Here we got on a boat with our other 48 travellers, We would get to know them quite well over them next four days. The best way to start walking is a nice hour and a half long boat trip about the local sights. Unfortunately this couldn't last forever, and we eventually ended up at our start point on the beach. The walk is divided into four days, with stays at three purpose built lodges. The distances aren't huge, and the first day was only about 4km up onto the plateau. We arrived there to find a beautiful lodge with a great view back towards Port Arthur. There were people lounging around in deck chairs, and kids running up and down the deck. Think Eco Club Med. Our "Host Ranger" introduced himself, and showed us to our rooms, a two bunk setup, with a bench and places to hang your belongings. After a brief talk, the gist of which seemed to be don't do anything while you are here, we settled down to cook dinner. Most people had gone the freeze dried route. We had, Entree, Chicken Pad Thai, and Self Saucing choclate pudding rounded out with a cheeky little red. I forgot to take my Atomic coffee maker in my last minute packing so it was a tea nightcap. The kitchens have good led lighting, and most importantly for the kiddies I phone chargers. Most people seemed to head off to bed about 9, but I generally stayed up a bit longer reading, being the last to turn out the lights about ten. 
          Our fellow travellers were a general cross section of people from seven to seventy, and the only group missing seemed to be blokes between the ages of fifteen to thirty five. After breakfast, we would pack up and head towards the next hut. Em and I were normally the last to leave about tenish. We would quickly catch up with the families and spend the rest of the day leapfrogging each other along the track. The tracks where feats of engineering. They were gravelled, stone steps or boardwalks, and very easy to walk on. The park was very dry , so we had to carry water for our lunch time cuppa's. The walk follows the cliff tops around the park so there is no shortage of spectacular lunch spots. We would get in about 4 and relax in the lounge/kitchen waiting for our obligatory "host ranger" talk, then chat, play cards or read till dinner time. One hut even had a basic shower to use.
       The walk is called the Three Capes, but it actually only goes to two. In a yes minister style the track to the other cape hasn't been funded yet. We could see Cape Raoul for the first couple of days but that was about as close as we got. Our third day involved walking out to Cape Pillar and back, a trip which only need a day pack for lunch. Day four was to Cape Hauy, another walk which let you ditch the main pack for a couple of hours. Finally we made it to Fortescue bay where our bus was waiting to take us back to Port Arthur. The promised coffee shop wasn't open but that's life.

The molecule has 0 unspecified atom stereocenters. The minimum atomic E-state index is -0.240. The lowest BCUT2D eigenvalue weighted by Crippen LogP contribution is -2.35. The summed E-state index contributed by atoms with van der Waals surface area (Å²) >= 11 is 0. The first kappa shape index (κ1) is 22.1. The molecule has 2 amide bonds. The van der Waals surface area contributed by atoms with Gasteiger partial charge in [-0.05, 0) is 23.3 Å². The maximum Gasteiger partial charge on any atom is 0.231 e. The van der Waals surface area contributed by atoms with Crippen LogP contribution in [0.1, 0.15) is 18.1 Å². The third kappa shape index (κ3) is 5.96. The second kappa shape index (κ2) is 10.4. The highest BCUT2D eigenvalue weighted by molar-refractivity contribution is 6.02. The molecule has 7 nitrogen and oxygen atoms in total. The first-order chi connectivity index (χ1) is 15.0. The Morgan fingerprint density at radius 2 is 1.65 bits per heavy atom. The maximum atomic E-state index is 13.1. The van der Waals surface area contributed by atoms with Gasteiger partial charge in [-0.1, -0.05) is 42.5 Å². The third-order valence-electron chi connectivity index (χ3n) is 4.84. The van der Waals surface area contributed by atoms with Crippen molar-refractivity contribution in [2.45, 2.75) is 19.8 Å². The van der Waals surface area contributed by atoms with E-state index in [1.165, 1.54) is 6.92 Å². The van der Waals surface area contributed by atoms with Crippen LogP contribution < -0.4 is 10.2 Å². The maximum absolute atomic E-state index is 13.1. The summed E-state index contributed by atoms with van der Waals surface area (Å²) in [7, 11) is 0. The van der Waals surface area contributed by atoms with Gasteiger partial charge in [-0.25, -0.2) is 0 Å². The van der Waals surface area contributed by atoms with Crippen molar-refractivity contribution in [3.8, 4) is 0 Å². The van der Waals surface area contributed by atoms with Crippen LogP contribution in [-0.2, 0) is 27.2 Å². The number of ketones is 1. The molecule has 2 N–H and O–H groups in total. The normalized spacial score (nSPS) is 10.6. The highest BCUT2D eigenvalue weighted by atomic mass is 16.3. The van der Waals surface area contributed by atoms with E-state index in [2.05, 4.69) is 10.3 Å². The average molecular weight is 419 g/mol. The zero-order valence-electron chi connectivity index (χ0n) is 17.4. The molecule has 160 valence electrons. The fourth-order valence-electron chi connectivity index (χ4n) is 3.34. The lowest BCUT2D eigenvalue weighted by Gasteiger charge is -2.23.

All in All a great walk, spectacular scenery, great accommodation, and good company. Not having to sleep in a tent was a bonus.
You know the story click the above pic for more photos.


Posted by bondrj at 12:12 AM NZT
Updated: Monday, 4 April 2016 10:26 PM NZT
Sunday, 28 February 2016
Life on Mars
Topic: Undefined

DC 10 photo 800px-Continental_Airlines_DC-10_2.jpg

Travel in the 80’s                                                                                             


       Let’s get in the wayback machine kiddies and regress to the ancient time of 1983. Don’t bother packing your phones, I pads, and GPS’s they won’t work here.

      Where are we going? Flying is expensive. For the princely sum of $1520 in low season you can buy a cheap round the world ticket, if you have $ 2000 you can drop that down to only two stops, SIN, DXB before you get to Europe. To give you an idea of what this is worth a first year apprentice makes about $65 a week. Other options are take the boat or go overland, both viable options. My flight is MEL,AKL,HNL,LAX,LHR,AMS,JFK,YYZ,YVR,TPE,HKG,SIN,MEL, with a stopover at every one if you want. Air New Zealand to London, Continental to NYC, Air China to Taiwan, Cathay to Singapore, and Singapore Airlines back to Melbourne. For your cash you will get a wad or two of very thin paper tickets, guard the carefully, you are going to need to hang on to them for the next year. Lose them and you’re stuffed. Right were off to the airport. You paid a lot of money so there's none of this check your own baggage stuff.  You’ve paid for it , it's all included . You’re going for a long time so your first stop will be the airport bar with all your single mates.  A couple of hours of Tequila slammers, it's a perfect start for a long trip overseas. You’ll probably have a huge backpack because your going for long time,  most this will be junk you’ll throw out at the first airport  . No metal detectors at the Gates, no one would do anything as silly as asking you to remove your shoes,  actually no security at all, just someone checking your boarding pass with a clipboard,  and you can take your pocket knife on board  if you want to. Finally we get on the plane,  this will be a DC 10 or a 707 workhorses of the 80s sky’s. Planes don't go that far without a fuel stop so our first stop will be Auckland.  Unfortunately airline space was just as valuable as it is now  so your seat won't be any bigger, people however are generally skinner, politer and better dressed .  There will be an in-flight movie, shown on a large screen at the front of the aircraft .  You may have even scored a seat where you can see the screen. If you don't like the movie there will be a couple of channels of disco  for you to listen to.  Remember to take a book  as e-readers haven't been invented yet, and the touch screen on the seat in front of you will be a headrest.  Just a headrest.  Airline food  will be pretty much what you're used to matter of fact,  I think  some of the airline food I've eaten recently  is leftovers from the 80s they still using  . The back of the plane will be hidden in a grey fog. This is the smoking section. If you are lucky enough to be sitting here, you will get off the plane with a two pack a day habit, and lungs of a ninty year old.  The best thing is  the bar will be open as soon as the wheels are up, none of the silliness about not drinking. Flying is about indulging, you are with the Jet Set so the idea is to get as many cans in as we can  before the next airport.  Stand in the space next to the doors, and a smiling Stewardess will bring you a 6 pack for you and your new mates to consume without even a mild look of disapproval. Slip a few into the backpack for when you get off. Next stop Honolulu, a couple of hours to go through customs, get a six month visa, and refuel the plane, then on to LA.  If things go smoothly it will only take 18 hours.